If Deepstar Six was a nautical riff on Alien, than Leviathan would be an aquatic version of John Carpenter's The Thing. A group of people in a remote and inhospitable environment stumbles across the wreckage of a foreign expedition and unwittingly returns with a shape shifting lifeform capable of infecting the entire crew. The details, some of them, may be different, but it's hard to ignore the often striking similarities. In both cases the lifeform in question spreads like a disease, infecting a host and gradually taking them over. In both cases if a piece is cut off of the lifeform, the creature can grow from both the original body and the new smaller piece. The only real difference often seems to be the locale.
One thing Leviathan lacks, though, is the often apocalyptic sense of paranoia and claustrophobia that The Things has. There's a couple of character's who keep their infection a secret from the rest of the crew, but there's never any real question about who may or may not be infected, and once they are they die in fairly quick order. Aside from a creepy scene involving the scavenging of a sunken Russian ship(watch for the oversize, mutated fish skeleton on the ocean floor which is completely unremarked upon by the characters), the movie goes for a more straightforward action/horror feel. This isn't too say Leviathan is a horrible film, in fact it's quite fun at times. This is aided primarily by Peter Weller's standard idiosyncratic performance and Stan Winston's standard gorgeous creature design(something also shared with The Thing; although Rob Bottin did the bulk of effects on that film, Stan Winston helped out on some of the more memorable effects). The monster looks great, a monster that keeps some of the physical characteristics of everything and everyone it kills, but never loses the look of a giant fish.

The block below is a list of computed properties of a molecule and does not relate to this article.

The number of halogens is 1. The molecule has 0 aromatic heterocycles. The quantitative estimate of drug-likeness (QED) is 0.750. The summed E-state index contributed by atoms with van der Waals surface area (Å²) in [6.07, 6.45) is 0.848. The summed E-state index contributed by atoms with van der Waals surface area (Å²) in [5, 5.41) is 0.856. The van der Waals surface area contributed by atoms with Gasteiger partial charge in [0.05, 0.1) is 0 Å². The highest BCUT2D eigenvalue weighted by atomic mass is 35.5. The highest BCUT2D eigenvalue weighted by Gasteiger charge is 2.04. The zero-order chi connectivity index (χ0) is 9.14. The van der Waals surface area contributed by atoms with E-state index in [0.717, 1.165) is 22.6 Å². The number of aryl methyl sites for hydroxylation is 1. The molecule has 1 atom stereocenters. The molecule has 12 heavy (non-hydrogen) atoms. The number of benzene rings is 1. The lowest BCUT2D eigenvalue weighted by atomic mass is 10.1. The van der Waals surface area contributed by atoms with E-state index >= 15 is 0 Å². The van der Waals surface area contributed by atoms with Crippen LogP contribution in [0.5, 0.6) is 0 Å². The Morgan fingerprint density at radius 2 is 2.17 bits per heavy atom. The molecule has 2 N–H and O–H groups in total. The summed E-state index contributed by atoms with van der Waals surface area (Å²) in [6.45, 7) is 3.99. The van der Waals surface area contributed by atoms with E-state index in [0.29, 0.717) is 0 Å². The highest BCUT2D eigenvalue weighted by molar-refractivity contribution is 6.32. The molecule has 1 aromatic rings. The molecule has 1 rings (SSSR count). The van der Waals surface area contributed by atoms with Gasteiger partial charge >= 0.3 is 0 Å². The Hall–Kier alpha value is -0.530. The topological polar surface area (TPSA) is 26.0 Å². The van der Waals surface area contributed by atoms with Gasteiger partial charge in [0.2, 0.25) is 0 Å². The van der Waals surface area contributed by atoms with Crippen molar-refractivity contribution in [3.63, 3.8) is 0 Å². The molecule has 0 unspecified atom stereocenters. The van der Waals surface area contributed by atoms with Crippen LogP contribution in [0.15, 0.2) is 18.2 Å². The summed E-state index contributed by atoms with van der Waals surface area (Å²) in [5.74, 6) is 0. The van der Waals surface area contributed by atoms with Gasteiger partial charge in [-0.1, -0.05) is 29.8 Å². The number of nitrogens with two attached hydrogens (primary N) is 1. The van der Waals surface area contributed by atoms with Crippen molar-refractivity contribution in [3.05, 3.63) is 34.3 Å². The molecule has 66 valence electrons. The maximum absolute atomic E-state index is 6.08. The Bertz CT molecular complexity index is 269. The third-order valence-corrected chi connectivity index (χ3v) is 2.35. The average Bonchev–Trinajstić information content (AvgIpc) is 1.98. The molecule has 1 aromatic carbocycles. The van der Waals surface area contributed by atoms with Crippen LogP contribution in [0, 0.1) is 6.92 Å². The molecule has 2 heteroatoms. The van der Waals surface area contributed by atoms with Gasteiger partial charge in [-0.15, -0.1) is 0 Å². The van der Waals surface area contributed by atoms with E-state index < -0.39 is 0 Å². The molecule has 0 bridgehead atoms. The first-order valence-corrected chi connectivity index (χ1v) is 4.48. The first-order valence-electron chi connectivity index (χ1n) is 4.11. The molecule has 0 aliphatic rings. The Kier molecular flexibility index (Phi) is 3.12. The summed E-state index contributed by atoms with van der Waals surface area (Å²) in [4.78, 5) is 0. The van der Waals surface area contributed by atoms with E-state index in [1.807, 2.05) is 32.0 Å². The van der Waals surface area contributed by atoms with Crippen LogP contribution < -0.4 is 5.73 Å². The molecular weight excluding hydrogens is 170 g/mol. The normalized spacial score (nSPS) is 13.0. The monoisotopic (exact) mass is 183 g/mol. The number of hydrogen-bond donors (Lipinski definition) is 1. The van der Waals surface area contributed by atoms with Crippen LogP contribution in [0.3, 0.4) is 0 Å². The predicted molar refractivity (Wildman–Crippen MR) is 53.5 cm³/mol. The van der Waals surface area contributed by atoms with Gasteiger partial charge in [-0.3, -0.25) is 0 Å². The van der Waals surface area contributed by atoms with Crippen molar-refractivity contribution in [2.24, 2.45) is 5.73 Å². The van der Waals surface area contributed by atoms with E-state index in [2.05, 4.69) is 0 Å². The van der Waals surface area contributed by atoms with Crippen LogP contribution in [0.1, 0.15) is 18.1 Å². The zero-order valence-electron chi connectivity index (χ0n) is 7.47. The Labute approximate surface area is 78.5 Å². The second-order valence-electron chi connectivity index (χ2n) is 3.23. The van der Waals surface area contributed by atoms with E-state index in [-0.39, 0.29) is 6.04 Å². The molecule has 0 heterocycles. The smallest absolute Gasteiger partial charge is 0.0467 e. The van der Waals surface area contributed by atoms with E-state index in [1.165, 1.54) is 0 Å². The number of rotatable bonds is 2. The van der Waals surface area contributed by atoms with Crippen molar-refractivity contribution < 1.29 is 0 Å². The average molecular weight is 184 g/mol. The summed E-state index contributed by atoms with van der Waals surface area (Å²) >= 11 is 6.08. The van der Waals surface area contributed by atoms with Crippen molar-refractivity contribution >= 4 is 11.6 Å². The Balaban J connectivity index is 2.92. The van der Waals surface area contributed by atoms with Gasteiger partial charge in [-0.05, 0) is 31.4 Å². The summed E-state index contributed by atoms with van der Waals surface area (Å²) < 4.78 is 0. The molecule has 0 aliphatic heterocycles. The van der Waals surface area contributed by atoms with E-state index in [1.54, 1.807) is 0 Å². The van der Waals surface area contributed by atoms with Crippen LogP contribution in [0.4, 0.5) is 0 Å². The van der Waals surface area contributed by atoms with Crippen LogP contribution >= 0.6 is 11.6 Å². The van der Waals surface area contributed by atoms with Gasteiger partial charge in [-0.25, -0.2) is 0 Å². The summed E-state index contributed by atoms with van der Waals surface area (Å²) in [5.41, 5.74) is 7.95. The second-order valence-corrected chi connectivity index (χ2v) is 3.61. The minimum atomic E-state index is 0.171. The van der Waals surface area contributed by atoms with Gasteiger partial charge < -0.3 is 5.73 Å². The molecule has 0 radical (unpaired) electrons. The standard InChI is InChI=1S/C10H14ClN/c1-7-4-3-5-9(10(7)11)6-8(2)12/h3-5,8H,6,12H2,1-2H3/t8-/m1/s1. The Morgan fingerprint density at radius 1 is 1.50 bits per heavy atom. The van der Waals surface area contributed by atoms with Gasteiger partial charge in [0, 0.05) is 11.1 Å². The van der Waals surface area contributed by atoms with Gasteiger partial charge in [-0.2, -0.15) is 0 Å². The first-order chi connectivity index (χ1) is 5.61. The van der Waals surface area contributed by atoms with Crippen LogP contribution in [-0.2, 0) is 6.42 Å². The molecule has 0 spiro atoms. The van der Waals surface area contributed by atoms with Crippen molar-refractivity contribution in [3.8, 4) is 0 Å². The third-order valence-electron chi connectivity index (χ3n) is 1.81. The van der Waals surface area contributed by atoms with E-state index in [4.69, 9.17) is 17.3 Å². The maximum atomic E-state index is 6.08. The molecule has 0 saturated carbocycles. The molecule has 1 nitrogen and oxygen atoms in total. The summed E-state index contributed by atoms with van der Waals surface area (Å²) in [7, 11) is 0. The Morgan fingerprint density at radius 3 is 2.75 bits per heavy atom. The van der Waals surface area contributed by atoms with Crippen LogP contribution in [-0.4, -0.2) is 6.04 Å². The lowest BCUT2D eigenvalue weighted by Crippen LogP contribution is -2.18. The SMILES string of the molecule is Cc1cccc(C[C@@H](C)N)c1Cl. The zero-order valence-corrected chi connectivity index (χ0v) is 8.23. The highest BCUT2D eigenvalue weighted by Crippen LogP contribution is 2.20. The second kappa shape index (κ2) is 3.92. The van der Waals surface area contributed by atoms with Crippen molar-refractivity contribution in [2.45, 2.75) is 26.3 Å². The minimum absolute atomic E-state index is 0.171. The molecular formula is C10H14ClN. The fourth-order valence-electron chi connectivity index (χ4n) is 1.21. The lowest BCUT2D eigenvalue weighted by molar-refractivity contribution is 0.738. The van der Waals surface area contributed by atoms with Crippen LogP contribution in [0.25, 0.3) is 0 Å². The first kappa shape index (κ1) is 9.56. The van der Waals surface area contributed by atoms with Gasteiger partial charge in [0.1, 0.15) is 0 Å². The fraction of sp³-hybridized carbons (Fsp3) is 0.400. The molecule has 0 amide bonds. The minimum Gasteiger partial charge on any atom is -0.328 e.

As I said, the film is often fun, but also often groaningly overdone. Take the ending, where the surviving characters escape from the ocean floor and run into their mysterious corporate liaison, seen up til now only on a video monitor, and played by the always slightly creepy Meg Foster. The movie, which has been trying to build up horror and claustrophobia, ends suddenly with the death of a main character and a stupid punchline. I guess that's a pretty standard way to end an action movie, but still a bit tonally off for a horror movie. All in all, a decent movie despite it's faults, but in the future I'll be sticking with The Thing.